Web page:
and attributes (as foundational as that is).

Our Image of God

It has to do with the image of God imprinted within us. This either comes
through the programming of the old man (the flesh, our environment,
our temperament and personality, formative experiences, religious
culture etc), or through the renewing of the mind ­ through the word
and the Spirit thoroughly and progressively renovating every corner
of our being.

So every day of every week of every year God is coming to us through
a very unique and personal set of circumstances. These are designed to
do one thing: to conform us to the image of God. As Paul explained, "it is
God who is at work within you, both to will and do of his good pleasure
so that you may become" (Phil 2:13, 15).

God is working in our lives to bring down every reasoning raised up
against the knowledge of him (see 2 Cor 10:3-5). Every circumstance
comes with God-designed challenges to our preconceived notions of
who we thought he was and how we thought he worked.

And as we are shocked and offended by these different and new things, by his workings, we are faced with two possibilities: we either indulge the old programming (the old imprint of who we thought God was) and are scandalised, entrapped by the offence, and withheld from moving on in God; or, through repentance and brokenness we move on and up ­ out to the prophetic edge, growing in our knowledge of who he really is.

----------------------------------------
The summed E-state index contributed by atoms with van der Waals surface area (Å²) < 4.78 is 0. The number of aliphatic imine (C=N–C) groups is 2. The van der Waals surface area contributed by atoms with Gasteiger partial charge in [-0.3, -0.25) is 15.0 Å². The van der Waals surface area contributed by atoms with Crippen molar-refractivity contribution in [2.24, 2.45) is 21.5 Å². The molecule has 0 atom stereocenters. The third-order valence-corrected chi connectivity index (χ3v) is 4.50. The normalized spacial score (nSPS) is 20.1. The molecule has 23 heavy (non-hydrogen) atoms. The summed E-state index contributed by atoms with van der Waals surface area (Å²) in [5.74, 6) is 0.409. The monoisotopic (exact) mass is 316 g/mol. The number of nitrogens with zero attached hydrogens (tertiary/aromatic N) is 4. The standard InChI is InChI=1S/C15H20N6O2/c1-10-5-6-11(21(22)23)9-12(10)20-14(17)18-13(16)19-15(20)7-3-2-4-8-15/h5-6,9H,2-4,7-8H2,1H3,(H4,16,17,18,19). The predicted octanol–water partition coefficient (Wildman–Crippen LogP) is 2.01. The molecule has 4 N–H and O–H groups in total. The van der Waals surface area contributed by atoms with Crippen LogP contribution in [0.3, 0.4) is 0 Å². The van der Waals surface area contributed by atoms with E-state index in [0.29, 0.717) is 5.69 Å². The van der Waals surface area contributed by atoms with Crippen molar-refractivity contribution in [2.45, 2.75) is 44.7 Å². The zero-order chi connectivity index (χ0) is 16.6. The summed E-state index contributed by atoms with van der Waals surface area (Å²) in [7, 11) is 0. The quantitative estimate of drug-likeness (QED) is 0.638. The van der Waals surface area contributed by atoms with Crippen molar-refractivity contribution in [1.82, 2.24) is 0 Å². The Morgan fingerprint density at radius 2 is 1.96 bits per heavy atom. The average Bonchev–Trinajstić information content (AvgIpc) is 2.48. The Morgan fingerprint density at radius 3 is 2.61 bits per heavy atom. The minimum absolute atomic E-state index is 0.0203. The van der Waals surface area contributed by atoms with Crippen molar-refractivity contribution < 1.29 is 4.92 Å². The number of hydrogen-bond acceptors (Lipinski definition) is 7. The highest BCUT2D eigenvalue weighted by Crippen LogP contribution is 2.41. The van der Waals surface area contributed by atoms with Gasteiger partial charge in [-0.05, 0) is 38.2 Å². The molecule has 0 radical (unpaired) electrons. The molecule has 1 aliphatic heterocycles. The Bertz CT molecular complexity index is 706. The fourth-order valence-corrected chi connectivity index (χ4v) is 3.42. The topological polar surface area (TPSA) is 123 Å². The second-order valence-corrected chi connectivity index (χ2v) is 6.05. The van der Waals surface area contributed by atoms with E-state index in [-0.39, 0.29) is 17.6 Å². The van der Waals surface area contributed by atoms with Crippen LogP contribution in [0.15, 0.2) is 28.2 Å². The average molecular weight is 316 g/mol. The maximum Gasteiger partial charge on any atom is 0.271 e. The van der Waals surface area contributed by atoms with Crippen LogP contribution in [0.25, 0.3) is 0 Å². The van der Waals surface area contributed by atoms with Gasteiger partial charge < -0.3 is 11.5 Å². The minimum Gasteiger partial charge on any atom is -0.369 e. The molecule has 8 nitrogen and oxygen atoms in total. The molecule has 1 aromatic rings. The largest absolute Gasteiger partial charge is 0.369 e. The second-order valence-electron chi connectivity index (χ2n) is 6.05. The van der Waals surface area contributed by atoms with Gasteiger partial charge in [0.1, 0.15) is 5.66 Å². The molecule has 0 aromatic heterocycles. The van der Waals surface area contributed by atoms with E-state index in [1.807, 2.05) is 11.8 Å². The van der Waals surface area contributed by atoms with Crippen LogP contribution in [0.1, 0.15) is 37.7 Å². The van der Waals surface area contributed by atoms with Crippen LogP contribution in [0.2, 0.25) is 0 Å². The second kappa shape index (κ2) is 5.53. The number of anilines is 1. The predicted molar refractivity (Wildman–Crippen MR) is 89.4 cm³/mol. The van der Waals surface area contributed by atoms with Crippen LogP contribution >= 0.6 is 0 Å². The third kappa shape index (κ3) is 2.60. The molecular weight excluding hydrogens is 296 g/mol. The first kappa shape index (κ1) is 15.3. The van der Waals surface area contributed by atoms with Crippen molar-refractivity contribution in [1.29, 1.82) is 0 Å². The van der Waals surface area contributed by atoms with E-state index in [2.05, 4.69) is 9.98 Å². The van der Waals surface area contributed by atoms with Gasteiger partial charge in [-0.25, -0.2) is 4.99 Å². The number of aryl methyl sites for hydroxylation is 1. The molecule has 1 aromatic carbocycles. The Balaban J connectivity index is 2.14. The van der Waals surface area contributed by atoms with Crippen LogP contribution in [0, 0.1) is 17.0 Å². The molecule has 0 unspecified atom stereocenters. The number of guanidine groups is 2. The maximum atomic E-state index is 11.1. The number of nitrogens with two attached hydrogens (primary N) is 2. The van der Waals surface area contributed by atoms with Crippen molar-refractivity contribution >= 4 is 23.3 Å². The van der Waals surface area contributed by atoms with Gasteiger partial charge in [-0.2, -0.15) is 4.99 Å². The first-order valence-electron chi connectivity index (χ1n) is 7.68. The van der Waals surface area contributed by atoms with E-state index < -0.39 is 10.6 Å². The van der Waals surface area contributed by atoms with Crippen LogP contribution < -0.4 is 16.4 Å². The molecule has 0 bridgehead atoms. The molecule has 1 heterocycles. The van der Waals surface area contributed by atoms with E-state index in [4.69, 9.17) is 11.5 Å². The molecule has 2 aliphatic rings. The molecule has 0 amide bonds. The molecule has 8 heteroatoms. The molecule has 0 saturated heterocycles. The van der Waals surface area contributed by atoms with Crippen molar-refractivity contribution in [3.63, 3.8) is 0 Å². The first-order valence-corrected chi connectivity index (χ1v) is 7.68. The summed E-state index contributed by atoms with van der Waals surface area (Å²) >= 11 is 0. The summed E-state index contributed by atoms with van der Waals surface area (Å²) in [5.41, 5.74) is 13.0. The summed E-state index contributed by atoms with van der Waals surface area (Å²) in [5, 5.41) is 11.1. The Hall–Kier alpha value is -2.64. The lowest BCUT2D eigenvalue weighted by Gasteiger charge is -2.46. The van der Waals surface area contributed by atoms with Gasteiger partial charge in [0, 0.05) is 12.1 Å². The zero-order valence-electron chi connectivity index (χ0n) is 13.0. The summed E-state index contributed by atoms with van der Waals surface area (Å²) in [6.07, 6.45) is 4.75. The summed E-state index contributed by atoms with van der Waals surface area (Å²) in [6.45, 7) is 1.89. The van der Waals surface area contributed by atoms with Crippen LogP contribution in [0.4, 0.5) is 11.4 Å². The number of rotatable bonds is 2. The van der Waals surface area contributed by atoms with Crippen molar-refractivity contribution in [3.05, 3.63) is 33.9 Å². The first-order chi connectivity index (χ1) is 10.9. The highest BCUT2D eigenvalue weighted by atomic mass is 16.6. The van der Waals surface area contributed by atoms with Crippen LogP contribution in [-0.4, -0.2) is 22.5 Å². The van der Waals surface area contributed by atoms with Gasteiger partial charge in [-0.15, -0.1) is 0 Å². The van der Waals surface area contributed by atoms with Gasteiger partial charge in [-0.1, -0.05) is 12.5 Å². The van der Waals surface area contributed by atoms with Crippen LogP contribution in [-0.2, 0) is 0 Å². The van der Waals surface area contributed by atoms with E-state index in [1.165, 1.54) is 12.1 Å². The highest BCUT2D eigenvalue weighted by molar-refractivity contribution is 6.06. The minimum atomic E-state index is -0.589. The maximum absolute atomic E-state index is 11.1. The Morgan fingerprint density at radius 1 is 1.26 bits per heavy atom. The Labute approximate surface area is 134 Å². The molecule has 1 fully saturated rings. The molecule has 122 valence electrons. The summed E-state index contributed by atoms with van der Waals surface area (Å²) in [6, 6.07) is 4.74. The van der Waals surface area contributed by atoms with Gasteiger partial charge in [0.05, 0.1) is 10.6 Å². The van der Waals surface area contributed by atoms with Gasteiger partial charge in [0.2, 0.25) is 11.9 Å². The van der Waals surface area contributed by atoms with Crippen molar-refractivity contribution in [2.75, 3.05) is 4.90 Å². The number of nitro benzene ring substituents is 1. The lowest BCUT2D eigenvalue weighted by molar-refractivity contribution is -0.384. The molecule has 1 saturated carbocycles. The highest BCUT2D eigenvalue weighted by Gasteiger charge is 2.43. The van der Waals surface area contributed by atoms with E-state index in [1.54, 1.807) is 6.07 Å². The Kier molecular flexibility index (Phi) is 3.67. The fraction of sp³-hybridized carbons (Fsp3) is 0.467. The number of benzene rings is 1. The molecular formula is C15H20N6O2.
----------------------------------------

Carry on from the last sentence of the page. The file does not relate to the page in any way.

Let's have a look at how this works in practice.

Peter ­ Scandalised by Christ's Death

Jesus had just predicted his suffering and death. Shocked, Peter took him aside and began to rebuke him saying, "Neverthis will never happen to you!" Jesus' response is deeply instructive: "Get behind me Satan! You are a stumbling block to me; you do not have in mind the things of God, but the things of men" (Mtt 16:23).

Wow! This is the guy who a few moments earlier received that awesome revelation that this Jesus was the Christ, the Son of the living God! (v. 16). Now Jesus is calling him, "Satan"! How easily we swing from moving in the things of the Spirit one moment and to moving in the flesh the next. And we unwittingly become Satan's tool, potentially obstructing the eternal purpose of God.